Xiaomi’s IPO shows a company that has come full circle but still has a long ways to go. Then, Samsung remains reliant on components for profit, and both companies show that the Smiling Curve applies to smartphones more than ever.
Intel is in an increasingly bad position in part because it has been captive to its integrated model. Or, you could simply say they were disrupted.
Morris Change, the founder of TSMC, is one of the most important tech figures in history. Then, follow-up on Microsoft-GitHub, Apple and the App Store, and Facebook and the New York Times. Plus, why Valve is getting platform control right.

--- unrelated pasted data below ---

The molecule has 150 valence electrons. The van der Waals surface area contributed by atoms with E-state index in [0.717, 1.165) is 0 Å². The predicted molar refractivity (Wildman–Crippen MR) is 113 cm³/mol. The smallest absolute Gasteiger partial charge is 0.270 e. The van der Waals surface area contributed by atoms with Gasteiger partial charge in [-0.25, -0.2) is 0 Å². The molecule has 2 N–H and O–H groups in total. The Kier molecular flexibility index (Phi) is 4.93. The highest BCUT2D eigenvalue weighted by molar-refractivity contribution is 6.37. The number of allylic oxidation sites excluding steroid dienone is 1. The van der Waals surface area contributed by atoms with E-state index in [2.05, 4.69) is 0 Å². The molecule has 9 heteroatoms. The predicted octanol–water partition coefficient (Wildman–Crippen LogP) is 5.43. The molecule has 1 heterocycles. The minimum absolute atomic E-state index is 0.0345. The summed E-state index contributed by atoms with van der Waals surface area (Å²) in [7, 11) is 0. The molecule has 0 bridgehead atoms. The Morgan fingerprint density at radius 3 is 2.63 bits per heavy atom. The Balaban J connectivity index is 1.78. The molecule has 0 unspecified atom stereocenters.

An interview with Okta CEO Todd McKinnon on the occasion of the company’s developer conference.
Understanding the differences between aggregators and platforms matters for companies interacting with them and also regulators considering antitrust.
The Moat Map describes the correlation between the degree of supplier differentiation and the externalization (or internalization) of a company’s network effect.
The Facebook brand is, due to Facebook’s strategic choices, about not respecting privacy. That is why the Cambridge Analytica story is such a problem for the company.
A review of why Google bought Zagat, what The Infatuation might do with the review site, and the parallels with the AMP project.
More on Chrome and AMP, and what The Case Against Google gets wrong about Microsoft. Then, why decentralized networks are aggregator kryptonite.
Google gives greater clarity to its acquisition costs, and cloud continues to grow. Amazon, though, still has a big lead, funding the rest of the company (still).